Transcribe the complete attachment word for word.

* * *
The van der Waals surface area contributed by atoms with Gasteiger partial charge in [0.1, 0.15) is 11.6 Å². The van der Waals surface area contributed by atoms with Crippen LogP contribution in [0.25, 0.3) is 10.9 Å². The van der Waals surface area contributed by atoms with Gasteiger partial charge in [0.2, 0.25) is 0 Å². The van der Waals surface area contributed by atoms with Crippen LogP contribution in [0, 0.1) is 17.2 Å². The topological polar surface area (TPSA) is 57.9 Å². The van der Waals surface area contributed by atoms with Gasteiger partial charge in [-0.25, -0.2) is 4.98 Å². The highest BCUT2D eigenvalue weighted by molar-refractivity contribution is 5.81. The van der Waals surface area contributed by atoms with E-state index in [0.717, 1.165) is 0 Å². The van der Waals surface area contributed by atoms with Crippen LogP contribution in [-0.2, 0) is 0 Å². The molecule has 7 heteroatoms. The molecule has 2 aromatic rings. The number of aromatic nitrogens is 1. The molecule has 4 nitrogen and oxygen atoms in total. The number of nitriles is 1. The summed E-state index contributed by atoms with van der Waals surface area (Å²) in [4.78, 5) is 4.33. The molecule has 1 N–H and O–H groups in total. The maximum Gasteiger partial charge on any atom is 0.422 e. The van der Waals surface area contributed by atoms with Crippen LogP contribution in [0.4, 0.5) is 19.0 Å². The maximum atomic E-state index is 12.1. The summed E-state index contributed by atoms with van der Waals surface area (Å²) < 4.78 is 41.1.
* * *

The van der Waals surface area contributed by atoms with Gasteiger partial charge in [0.1, 0.15) is 11.6 Å². The van der Waals surface area contributed by atoms with Crippen LogP contribution in [0.25, 0.3) is 10.9 Å². The van der Waals surface area contributed by atoms with Gasteiger partial charge in [0.2, 0.25) is 0 Å². The van der Waals surface area contributed by atoms with Crippen LogP contribution in [0, 0.1) is 17.2 Å². The topological polar surface area (TPSA) is 57.9 Å². The van der Waals surface area contributed by atoms with Gasteiger partial charge in [-0.25, -0.2) is 4.98 Å². The highest BCUT2D eigenvalue weighted by molar-refractivity contribution is 5.81. The van der Waals surface area contributed by atoms with E-state index in [0.717, 1.165) is 0 Å². The van der Waals surface area contributed by atoms with Crippen LogP contribution in [-0.2, 0) is 0 Å². The molecule has 7 heteroatoms. The molecule has 2 aromatic rings. The number of aromatic nitrogens is 1. The molecule has 4 nitrogen and oxygen atoms in total. The number of nitriles is 1. The summed E-state index contributed by atoms with van der Waals surface area (Å²) in [4.78, 5) is 4.33. The molecule has 1 N–H and O–H groups in total. The maximum Gasteiger partial charge on any atom is 0.422 e. The van der Waals surface area contributed by atoms with Crippen LogP contribution in [0.4, 0.5) is 19.0 Å². The maximum atomic E-state index is 12.1. The summed E-state index contributed by atoms with van der Waals surface area (Å²) < 4.78 is 41.1.